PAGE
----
July 28, 2023

Has Labor lost its ambition on international development?

“Labor’s international development program will speak to who we are, the confidence we have in ourselves, the values we believe in and to the region and world we want to live in.”

Ahead of last year’s federal election, then-Shadow Minister for International Development and the Pacific, Pat Conroy, laid out Labor’s intended approach to development.

Subsequently securing the election and farewelling a coalition government that operated very differently, there was a palpable sense of optimism amongst development experts in Australia over new leadership with apparent ambition.

Now over a year in, are we still seeing said ambition? Projecting out the budget, there’s a serious ceiling. An impending policy that’s sounding modest. And a Foreign Minister that doesn’t touch as much on development as she does other foreign policy matters.

So – has Labor lost it’s ambition on development? Or are we jumping the gun? To test the waters, we asked the experts.

Dr Michael Green
Professor and CEO, US Studies Centre, The University of Sydney

While Australia ‘punches above its weight’ when it comes to its development profile, one area for reflection should be Canberra’s approach to democracy support.

Democratic governance is critical to effective aid, particularly at a time when Beijing’s strategy for expanding influence seeks to exploit corruption and weak governance as we have seen in the case of Solomons Islands. It is a bit of a mystery, therefore, that in surveys of Indo-Pacific elites I have conducted over the years at CSIS, Australian experts are significantly less likely to identify human rights or free and fair elections as priorities for regional community-building than most of their counterparts in Asia.

This idea that emphasizing democracy undercuts influence and access has only grown in the past year. The Biden administration’s rather clumsy unveiling of its Summit for Democracy was problematic, to be sure, but the President’s overall thesis was correct, and it is striking that the Yoon administration in Seoul jumped in to host the second summit, pledging increased assistance for democracy. Japanese Prime Minister Fumio Kishida has also staked out a clearer stance with the appointment of former Defence Minister Gen Nakatani as Special Advisor on Human Rights. Japan is by far the most trusted international partner in Southeast Asia and Korea is not far behind.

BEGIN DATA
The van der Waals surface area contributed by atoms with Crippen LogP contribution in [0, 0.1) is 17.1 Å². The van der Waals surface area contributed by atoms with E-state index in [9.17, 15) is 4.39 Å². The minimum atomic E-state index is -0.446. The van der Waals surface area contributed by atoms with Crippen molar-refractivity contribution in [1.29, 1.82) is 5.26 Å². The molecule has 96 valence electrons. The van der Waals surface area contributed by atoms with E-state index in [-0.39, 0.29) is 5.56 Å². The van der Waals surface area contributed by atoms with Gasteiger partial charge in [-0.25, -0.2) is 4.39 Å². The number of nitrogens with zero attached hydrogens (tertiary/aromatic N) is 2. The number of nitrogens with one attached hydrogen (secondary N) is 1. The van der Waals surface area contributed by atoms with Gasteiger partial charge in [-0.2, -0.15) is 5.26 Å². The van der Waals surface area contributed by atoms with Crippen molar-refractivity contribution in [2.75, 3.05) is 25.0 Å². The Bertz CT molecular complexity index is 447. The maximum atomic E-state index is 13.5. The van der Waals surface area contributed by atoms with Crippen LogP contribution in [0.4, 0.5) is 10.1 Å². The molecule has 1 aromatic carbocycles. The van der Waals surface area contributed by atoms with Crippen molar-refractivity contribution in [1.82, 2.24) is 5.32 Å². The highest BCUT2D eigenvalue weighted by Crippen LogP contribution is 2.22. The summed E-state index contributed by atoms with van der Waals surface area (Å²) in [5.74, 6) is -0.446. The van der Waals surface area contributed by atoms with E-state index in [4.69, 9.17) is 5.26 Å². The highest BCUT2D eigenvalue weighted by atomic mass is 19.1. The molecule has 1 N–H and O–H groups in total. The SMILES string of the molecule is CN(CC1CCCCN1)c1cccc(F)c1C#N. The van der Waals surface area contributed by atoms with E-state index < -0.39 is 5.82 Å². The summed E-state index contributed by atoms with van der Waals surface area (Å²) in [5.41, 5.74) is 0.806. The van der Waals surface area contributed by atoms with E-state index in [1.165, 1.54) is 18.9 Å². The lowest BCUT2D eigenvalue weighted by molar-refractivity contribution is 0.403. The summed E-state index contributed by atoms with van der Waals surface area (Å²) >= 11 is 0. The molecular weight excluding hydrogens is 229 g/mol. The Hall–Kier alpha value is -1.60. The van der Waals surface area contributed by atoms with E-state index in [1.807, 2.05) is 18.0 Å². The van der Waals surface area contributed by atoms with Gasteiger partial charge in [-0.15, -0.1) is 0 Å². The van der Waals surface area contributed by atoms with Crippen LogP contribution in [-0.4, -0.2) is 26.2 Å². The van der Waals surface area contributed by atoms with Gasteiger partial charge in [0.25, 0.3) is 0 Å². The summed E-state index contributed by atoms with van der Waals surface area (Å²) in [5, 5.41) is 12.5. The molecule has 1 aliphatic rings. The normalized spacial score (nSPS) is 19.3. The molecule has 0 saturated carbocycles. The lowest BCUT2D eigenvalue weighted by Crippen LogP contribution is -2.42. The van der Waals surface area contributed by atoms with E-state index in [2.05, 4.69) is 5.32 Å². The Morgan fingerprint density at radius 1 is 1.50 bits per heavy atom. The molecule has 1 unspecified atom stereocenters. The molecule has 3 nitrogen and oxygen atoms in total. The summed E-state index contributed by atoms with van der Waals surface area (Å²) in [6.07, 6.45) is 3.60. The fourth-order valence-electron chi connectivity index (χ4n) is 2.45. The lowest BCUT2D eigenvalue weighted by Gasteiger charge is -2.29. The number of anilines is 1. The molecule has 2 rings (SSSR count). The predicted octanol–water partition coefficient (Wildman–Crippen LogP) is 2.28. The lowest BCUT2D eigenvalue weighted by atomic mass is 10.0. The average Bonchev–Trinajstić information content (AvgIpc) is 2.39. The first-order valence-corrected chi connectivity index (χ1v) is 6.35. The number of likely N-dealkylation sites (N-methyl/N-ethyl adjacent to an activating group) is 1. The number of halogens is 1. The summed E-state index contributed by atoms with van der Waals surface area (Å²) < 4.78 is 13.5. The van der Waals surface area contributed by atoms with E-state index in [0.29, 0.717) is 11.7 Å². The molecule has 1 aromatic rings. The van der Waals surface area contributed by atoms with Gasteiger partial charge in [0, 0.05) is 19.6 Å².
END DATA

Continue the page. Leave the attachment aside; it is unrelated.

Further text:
While Japanese and Korean development assistance practices would have a lot to learn from Australia’s experience, it is worth asking why Tokyo and Seoul have concluded that an emphasis on democracy is both necessary and far from detrimental to their own strategic and economic positions in the region.

CEO at the USSC and Secretary of the Board and Executive Committee for the Asia Foundation, Mike is a long-standing foreign policy expert. He has written multiple books on East Asian Security and, in a past life, was senior vice president at the Center for Strategic and International Studies, and served on the staff of the National Security Council. Mike is one of those international analysts that fascinates us with his sharp geopolitical observations and pro-US commitment that’s always balanced with a strong social conscience.

Michelle Higelin
Executive Director, ActionAid Australia

Expectations on Labor are high with the imminent arrival of the new international development policy. Efforts to reduce extreme poverty have halted, and hard-won gains in women’s rights are being rapidly eroded. The Government has an opportunity to set an ambitious agenda and reorient development assistance towards poverty alleviation and sustainable development rather than the national interest agenda that has been embedded over the past decade.

To be effective, however Labor must ensure investment matches ambition and work towards coherence between its development, trade, diplomacy and defence policies to ensure maximum impact in responding to global challenges and growing gender inequality. Some areas that could have high impact include: